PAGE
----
SAN FRANCISCO -- The anticipated release of AT&T's ECOMP software platform as open source was formally announced here Wednesday, along with a list of ten project members, and served to touch off a fresh round of speculation as to how the multiple open source efforts around network management and orchestration will come together -- or not.
Orange and Bell Canada are the other two current service provider members of the open-source ECOMP project -- which is not being called Open ECOMP, by the way -- and both have begun trials of the software. The list of supporting vendors includes some that are also part of another significant MANO development, the Open Orchestrator (OPEN-O) project, including Ericsson, Huawei and Intel.
Other members of ECOMP are Amdocs, Brocade, IBM and Metaswitch. Chris Rice, senior vice president of AT&T Labs, commented Wednesday, however, that more service providers are expected in the immediate weeks ahead, but weren't yet ready to announce formally on the day. (See Amdocs: Expect ECOMP Adoption Boomlet and AT&T Offers 'Mature' ECOMP as Open Source MANO.)
Both Rice and Jim Zemlin, executive director of the Linux Foundation, which hosts both the open sourcing of ECOMP and OPEN-O, spoke in general terms about possible "harmonization" of the projects going forward without providing much in the way of details or plans.
They were less shy about discussing the unique position of ECOMP, which stands for Enhanced Control Orchestration, Management and Policy, and is the software-based network service delivery framework AT&T developed, working with systems integrator Amdocs, as part of the its network virtualization effort. In a roundtable interview with Light Reading, Rice and other principal players were, as you'd expect, highly optimistic and convinced this software platform will be a major change agent in telecom industry efforts to push NFV and SDN forward.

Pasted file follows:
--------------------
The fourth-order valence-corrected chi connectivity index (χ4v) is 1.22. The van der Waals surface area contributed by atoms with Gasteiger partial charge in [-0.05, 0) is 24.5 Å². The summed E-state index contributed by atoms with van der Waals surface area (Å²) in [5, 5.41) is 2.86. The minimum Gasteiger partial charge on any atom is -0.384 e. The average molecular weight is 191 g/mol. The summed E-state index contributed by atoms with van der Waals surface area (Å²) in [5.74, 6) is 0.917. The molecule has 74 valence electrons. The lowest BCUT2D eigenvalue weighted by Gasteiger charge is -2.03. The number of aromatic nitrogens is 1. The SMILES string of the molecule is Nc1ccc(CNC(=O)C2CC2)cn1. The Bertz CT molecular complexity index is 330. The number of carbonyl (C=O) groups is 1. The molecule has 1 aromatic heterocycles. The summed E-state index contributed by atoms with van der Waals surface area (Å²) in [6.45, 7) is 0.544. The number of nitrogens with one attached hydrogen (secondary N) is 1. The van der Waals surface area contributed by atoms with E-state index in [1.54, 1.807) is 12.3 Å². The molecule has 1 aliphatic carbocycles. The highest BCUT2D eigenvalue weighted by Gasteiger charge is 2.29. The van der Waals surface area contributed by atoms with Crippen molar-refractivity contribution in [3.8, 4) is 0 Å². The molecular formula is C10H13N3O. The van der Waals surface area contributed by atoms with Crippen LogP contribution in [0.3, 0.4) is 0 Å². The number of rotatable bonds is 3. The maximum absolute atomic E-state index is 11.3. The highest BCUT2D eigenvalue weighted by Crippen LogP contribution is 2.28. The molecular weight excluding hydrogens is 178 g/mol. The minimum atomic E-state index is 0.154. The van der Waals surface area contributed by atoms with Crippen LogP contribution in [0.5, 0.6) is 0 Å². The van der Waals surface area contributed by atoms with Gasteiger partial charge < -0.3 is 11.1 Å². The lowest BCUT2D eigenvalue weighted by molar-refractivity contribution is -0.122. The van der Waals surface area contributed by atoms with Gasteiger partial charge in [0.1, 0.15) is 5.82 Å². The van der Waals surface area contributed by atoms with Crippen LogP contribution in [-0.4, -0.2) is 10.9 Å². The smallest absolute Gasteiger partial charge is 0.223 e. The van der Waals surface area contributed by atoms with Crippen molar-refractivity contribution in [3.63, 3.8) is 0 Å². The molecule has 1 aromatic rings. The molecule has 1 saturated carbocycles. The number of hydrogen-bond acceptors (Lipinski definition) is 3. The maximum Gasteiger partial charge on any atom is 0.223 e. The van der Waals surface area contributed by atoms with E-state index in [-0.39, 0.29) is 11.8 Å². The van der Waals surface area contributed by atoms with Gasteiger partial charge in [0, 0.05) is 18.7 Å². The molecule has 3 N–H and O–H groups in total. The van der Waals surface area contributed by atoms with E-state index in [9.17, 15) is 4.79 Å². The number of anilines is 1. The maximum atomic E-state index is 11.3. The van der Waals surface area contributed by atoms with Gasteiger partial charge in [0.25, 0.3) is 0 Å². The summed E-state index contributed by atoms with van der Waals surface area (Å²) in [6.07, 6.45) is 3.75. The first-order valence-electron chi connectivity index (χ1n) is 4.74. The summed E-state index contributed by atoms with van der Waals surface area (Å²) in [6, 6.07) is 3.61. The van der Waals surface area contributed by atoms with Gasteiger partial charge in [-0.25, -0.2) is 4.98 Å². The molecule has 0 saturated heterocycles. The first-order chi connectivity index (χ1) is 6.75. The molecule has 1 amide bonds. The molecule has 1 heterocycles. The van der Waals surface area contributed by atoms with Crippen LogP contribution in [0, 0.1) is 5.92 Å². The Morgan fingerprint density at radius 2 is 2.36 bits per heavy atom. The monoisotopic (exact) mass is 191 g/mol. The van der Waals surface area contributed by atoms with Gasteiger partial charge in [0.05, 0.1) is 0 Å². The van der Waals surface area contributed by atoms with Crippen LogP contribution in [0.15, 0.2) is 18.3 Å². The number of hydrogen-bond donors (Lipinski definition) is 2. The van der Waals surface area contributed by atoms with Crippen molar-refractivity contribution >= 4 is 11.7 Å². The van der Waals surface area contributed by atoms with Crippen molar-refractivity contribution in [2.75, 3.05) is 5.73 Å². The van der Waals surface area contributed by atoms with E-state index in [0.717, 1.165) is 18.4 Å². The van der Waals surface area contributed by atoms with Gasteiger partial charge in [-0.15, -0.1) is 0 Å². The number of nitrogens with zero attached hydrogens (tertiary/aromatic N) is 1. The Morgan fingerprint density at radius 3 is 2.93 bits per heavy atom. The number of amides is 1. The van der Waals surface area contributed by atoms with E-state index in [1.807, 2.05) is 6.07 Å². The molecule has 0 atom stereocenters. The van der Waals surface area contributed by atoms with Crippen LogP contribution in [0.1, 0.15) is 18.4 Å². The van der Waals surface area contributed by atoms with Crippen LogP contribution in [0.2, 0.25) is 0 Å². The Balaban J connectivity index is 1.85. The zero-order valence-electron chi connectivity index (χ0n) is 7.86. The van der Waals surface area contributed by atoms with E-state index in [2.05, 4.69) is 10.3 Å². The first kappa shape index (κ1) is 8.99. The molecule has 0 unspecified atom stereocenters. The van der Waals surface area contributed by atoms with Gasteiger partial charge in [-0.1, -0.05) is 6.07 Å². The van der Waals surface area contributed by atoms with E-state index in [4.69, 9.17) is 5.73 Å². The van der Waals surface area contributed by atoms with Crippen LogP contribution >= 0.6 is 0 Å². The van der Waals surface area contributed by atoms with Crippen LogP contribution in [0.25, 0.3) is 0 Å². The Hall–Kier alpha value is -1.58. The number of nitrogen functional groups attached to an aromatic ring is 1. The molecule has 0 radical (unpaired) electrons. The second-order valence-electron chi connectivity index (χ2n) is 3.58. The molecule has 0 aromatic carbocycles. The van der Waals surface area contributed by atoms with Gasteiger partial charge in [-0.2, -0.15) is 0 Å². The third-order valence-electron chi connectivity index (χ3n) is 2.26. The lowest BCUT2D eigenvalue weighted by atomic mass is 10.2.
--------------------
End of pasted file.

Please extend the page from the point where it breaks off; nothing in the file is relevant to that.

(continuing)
"In my mind, it is analogous to computer operating systems," Rice said of ECOMP. "This is the network operating system for the software-defined network going forward, and it is as important in that space as Linux was in the computer space."
One way in which ECOMP stands alone, its backers say, is in its maturity. As production code, it is already running in AT&T's network -- a network in which 34% of functions are currently virtualized -- and that isn't true of OPEN-O or Open Source MANO (OSM), the two other major efforts. That gives ECOMP a maturity lacking in other options, including commercially available options.
"When we looked on the market as we started our SDN-NFV transformation, we were looking at commercial solution," says Laurent Leboucher, vice president of APIs and digital ecosystems at Orange. "It is not just about orchestration, it is the full design to orchestrate, operate and automate, the full execution. Based on what we have seen on the market, ECOMP was by far the most mature solutions we have seen on the market."
Rice points to ECOMP's move beyond what ETSI's MANO architecture laid out to using a general VNF Manager, and a model-driven approach to encompasses all the different capabilities needed. "MANO was a good start, but we took it one step farther," he said, adding that ECOMP could very well feed its approach back upstream into ETSI.
"The model-driven approach is something you don't see today -- or you can see it but only in a limited way in commercial implementations," Laboucher said. "It is important to us."